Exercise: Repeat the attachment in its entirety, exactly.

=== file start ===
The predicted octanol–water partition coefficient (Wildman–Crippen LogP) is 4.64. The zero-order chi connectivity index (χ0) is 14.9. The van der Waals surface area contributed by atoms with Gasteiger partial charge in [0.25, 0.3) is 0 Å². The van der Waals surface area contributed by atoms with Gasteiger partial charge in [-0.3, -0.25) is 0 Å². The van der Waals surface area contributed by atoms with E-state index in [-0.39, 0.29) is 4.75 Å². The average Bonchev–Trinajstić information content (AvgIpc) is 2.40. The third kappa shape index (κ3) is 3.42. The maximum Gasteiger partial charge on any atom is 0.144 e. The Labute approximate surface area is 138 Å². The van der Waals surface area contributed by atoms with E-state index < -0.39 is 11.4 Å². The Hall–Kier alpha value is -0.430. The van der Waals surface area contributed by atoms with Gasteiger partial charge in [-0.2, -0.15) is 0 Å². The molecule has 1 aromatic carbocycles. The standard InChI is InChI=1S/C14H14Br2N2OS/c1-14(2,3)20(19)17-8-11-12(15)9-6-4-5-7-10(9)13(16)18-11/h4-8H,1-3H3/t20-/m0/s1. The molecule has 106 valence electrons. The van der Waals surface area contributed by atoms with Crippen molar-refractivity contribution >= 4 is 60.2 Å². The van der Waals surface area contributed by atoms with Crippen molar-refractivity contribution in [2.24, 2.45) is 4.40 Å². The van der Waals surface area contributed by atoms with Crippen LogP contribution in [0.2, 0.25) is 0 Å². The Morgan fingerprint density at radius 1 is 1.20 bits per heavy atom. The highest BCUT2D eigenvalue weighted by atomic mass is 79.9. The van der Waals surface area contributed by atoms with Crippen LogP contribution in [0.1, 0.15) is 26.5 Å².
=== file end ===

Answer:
The predicted octanol–water partition coefficient (Wildman–Crippen LogP) is 4.64. The zero-order chi connectivity index (χ0) is 14.9. The van der Waals surface area contributed by atoms with Gasteiger partial charge in [0.25, 0.3) is 0 Å². The van der Waals surface area contributed by atoms with Gasteiger partial charge in [-0.3, -0.25) is 0 Å². The van der Waals surface area contributed by atoms with E-state index in [-0.39, 0.29) is 4.75 Å². The average Bonchev–Trinajstić information content (AvgIpc) is 2.40. The third kappa shape index (κ3) is 3.42. The maximum Gasteiger partial charge on any atom is 0.144 e. The Labute approximate surface area is 138 Å². The van der Waals surface area contributed by atoms with E-state index < -0.39 is 11.4 Å². The Hall–Kier alpha value is -0.430. The van der Waals surface area contributed by atoms with Gasteiger partial charge in [-0.2, -0.15) is 0 Å². The molecule has 1 aromatic carbocycles. The standard InChI is InChI=1S/C14H14Br2N2OS/c1-14(2,3)20(19)17-8-11-12(15)9-6-4-5-7-10(9)13(16)18-11/h4-8H,1-3H3/t20-/m0/s1. The molecule has 106 valence electrons. The van der Waals surface area contributed by atoms with Crippen molar-refractivity contribution >= 4 is 60.2 Å². The van der Waals surface area contributed by atoms with Crippen molar-refractivity contribution in [2.24, 2.45) is 4.40 Å². The van der Waals surface area contributed by atoms with Crippen LogP contribution in [0.2, 0.25) is 0 Å². The Morgan fingerprint density at radius 1 is 1.20 bits per heavy atom. The highest BCUT2D eigenvalue weighted by atomic mass is 79.9. The van der Waals surface area contributed by atoms with Crippen LogP contribution in [0.1, 0.15) is 26.5 Å².